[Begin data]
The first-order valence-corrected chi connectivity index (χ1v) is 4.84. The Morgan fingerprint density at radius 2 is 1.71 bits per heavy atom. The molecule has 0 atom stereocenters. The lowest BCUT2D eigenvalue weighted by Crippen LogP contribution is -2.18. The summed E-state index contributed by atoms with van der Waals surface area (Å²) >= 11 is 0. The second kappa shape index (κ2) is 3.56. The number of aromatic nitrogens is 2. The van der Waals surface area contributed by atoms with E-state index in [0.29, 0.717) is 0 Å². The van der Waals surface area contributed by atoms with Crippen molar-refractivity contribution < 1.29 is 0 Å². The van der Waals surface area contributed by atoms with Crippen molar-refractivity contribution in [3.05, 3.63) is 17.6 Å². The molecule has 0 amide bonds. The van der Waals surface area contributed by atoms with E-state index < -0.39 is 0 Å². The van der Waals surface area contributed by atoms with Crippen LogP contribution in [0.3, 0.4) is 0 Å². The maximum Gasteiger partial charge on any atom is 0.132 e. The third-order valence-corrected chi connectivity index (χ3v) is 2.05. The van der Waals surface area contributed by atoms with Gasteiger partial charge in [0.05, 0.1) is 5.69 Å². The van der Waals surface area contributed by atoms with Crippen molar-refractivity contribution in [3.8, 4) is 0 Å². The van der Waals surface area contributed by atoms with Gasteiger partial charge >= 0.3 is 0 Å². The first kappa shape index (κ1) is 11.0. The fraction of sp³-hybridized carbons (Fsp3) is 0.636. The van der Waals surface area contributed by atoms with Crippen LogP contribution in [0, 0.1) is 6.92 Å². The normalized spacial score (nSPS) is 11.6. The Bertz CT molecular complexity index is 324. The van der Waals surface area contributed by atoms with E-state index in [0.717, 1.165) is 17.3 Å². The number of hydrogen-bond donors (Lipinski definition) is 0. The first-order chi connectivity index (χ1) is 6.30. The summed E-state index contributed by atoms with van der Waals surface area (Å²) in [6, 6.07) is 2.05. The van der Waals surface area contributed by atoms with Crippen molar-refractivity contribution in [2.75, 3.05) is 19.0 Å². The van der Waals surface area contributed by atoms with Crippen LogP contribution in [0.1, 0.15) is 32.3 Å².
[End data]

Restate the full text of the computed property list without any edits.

The first-order valence-corrected chi connectivity index (χ1v) is 4.84. The Morgan fingerprint density at radius 2 is 1.71 bits per heavy atom. The molecule has 0 atom stereocenters. The lowest BCUT2D eigenvalue weighted by Crippen LogP contribution is -2.18. The summed E-state index contributed by atoms with van der Waals surface area (Å²) >= 11 is 0. The second kappa shape index (κ2) is 3.56. The number of aromatic nitrogens is 2. The van der Waals surface area contributed by atoms with E-state index in [0.29, 0.717) is 0 Å². The van der Waals surface area contributed by atoms with Crippen molar-refractivity contribution < 1.29 is 0 Å². The van der Waals surface area contributed by atoms with Crippen molar-refractivity contribution in [3.05, 3.63) is 17.6 Å². The molecule has 0 amide bonds. The van der Waals surface area contributed by atoms with E-state index < -0.39 is 0 Å². The van der Waals surface area contributed by atoms with Crippen LogP contribution in [0.3, 0.4) is 0 Å². The maximum Gasteiger partial charge on any atom is 0.132 e. The third-order valence-corrected chi connectivity index (χ3v) is 2.05. The van der Waals surface area contributed by atoms with Gasteiger partial charge in [0.05, 0.1) is 5.69 Å². The van der Waals surface area contributed by atoms with Crippen molar-refractivity contribution in [3.8, 4) is 0 Å². The van der Waals surface area contributed by atoms with Gasteiger partial charge >= 0.3 is 0 Å². The first kappa shape index (κ1) is 11.0. The fraction of sp³-hybridized carbons (Fsp3) is 0.636. The van der Waals surface area contributed by atoms with Crippen LogP contribution in [0, 0.1) is 6.92 Å². The normalized spacial score (nSPS) is 11.6. The Bertz CT molecular complexity index is 324. The van der Waals surface area contributed by atoms with E-state index in [0.717, 1.165) is 17.3 Å². The number of hydrogen-bond donors (Lipinski definition) is 0. The first-order chi connectivity index (χ1) is 6.30. The summed E-state index contributed by atoms with van der Waals surface area (Å²) in [6, 6.07) is 2.05. The van der Waals surface area contributed by atoms with Crippen molar-refractivity contribution in [2.75, 3.05) is 19.0 Å². The van der Waals surface area contributed by atoms with Crippen LogP contribution in [0.1, 0.15) is 32.3 Å².